The team members position themselves strategically around a mall or shopping center looking for professional shoplifting activity by focusing on shopper behaviors. It has been noted, says Harrah, that theft gang members often maintain a stoic expression and are intense and businesslike. Regular shoppers, on the other hand, are usually much more interactive with their companions, seem more light-hearted, and will laugh aloud or banter and even argue conspicuously.
Once team members spot a potential ORT gang, they observe a theft take place and witness the handing off to a mule, who carries the stolen goods to a car or van in the parking lot. Law enforcement is then notified.
Officers and team members usually discreetly observe three or four thefts and drop-offs by the mules. This may total three or four hours of surveillance. The goal is to observe all members of the theft ring and to identify all of the involved vehicles, as the desired outcome is to apprehend the entire theft ring, reclaim all the stolen merchandise, and impound all the vehicles being used.
If an apprehension is attempted too early, the likely result will be the capture of only a small number of participants (called boosters) with only a few booster bags of merchandise. It’s likely that the rest of the thieves will scurry off, avoiding capture. Harrah notes that many boosters wear wigs, hats, scarves or bandanas, layers of clothing, and other disguises and apparel so that they can change their look quickly and attempt to become lost among other shoppers.
One investigation that Harrah is particularly proud of occurred in Las Vegas in a shopping center and casino complex. The ORC Blitz team followed the boosters for 18 hours during a full day of stealing from stores and then gambling in the casinos in the evening. The next day, when the transient theft ring members left their hotel, police arrested them and recovered more than $24,000 in merchandise.
In 2007, Harrah’s teams apprehended 450 to 500 professional shoplifters and recovered more than $3 million worth of merchandise.
The author’s company, Luxottica Retail, has its own Organized Retail Crime Task Force, headed by manager Mike Jessee. The task force includes one loss prevention analyst and four regional loss prevention managers who work together to identify and investigate organized crimes committed against the specialty stores. The task force also works closely with other retailers’ ORT teams to exchange information and offer support.
Jessee trains local police on how to identify counterfeits of Luxottica’s products. With the help of the company’s wholesale division, the task force has also created product ID cards that fit neatly into police officers’ notebooks to help them determine whether merchandise in the field is counterfeit.
These efforts have resulted in hundreds of thousands of dollars of product being confiscated in New York and on the West Coast. They have also helped to build cases for the arrest and prosecution of those selling stolen goods (called fences).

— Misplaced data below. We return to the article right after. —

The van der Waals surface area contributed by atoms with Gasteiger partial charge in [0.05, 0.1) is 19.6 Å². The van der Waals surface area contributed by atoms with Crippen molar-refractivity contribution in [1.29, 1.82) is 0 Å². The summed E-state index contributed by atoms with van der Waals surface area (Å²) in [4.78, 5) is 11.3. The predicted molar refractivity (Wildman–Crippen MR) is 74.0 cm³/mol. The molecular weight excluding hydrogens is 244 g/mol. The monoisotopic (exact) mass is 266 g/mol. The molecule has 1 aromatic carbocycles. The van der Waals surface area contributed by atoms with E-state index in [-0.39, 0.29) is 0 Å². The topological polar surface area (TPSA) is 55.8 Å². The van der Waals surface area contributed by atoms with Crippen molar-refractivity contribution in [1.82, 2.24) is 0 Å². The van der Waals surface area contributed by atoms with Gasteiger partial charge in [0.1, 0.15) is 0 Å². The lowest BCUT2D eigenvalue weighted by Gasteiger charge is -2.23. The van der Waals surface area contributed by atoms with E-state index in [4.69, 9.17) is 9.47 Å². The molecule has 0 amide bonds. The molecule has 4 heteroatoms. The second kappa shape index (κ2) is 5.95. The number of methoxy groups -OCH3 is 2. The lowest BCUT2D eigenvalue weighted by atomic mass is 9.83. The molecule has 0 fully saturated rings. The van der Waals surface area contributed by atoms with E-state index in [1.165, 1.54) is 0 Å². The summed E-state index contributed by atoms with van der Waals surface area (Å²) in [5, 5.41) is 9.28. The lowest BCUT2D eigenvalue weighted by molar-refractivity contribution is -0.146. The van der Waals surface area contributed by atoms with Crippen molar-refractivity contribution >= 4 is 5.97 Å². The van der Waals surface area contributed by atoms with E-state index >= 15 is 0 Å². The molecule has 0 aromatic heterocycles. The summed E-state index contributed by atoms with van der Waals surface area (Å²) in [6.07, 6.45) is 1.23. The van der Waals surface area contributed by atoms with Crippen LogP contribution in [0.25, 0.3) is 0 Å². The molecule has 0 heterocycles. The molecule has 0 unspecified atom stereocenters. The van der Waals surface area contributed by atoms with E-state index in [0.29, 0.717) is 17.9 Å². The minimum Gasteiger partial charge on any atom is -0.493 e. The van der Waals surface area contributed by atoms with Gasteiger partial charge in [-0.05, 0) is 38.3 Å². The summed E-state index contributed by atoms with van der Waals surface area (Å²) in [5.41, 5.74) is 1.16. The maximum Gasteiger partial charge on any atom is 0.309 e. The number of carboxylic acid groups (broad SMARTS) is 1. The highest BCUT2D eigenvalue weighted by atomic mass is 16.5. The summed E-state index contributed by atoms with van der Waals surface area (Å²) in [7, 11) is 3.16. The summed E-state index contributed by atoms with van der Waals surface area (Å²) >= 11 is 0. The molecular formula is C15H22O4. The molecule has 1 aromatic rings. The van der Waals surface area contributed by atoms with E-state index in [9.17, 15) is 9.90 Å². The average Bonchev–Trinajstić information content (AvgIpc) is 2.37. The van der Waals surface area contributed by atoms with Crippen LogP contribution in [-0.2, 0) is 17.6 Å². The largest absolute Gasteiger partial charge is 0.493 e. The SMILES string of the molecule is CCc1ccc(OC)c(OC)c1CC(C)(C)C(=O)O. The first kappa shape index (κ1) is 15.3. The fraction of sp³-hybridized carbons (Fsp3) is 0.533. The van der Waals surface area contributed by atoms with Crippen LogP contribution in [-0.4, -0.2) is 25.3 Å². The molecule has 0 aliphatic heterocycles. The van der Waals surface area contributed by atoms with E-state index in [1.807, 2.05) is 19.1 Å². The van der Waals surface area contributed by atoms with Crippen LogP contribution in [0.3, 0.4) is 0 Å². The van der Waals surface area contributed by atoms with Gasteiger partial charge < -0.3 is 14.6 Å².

Jessee also leads quarterly meetings of the ORC Round Table, which include approximately 60 attendees. Participants range from retailers, including Stein Mart and Walgreens Pharmacies, to FBI representatives, the Warren County (Ohio) Prosecutor’s Office, and various police departments. Many successful apprehensions of ORT gangs in the Ohio, Indiana, and Kentucky tri-state area have resulted from intelligence shared and cooperation generated during these meetings.
Another aspect of the Organized Retail Crime Task Force at Luxottica Retail is the use of software to scour Internet auction sites for company products being sold in large quantities, especially after known burglaries or large ORT gang thefts. Identification of e-fences often makes it possible to trace the goods back to the thieves. The task force also uses technology such as Vigil Active—mapping software that helps to track theft gangs.
In the last several years, retail loss prevention professionals and law enforcement officials have formed valuable partnerships that are attempting to disrupt ORT through cooperative investigations and intelligence sharing. As a result, of the retailers that have focused on the issue, a smaller percentage have seen increases in ORT activity, according to the National Retail Federation.
But the problem remains serious, with two-thirds of retailers saying that they have seen an increase in e-fencing activity, according to the National Retail Federation’s 2008 Organized Retail Crime Survey. Unfortunately, legislative efforts to define as a federal crime those activities that further ORT and other bills aimed at e-fencing and at giving more tools to law enforcement failed to pass Congress. Those additional tools could help retailers make more significant headway against this determined gang of thieves.
Alan F. Greggo, CPP, is associate vice president for loss prevention of Luxottica Retail of Mason, Ohio. He is a member of the ASIS International Council on Retail Loss Prevention.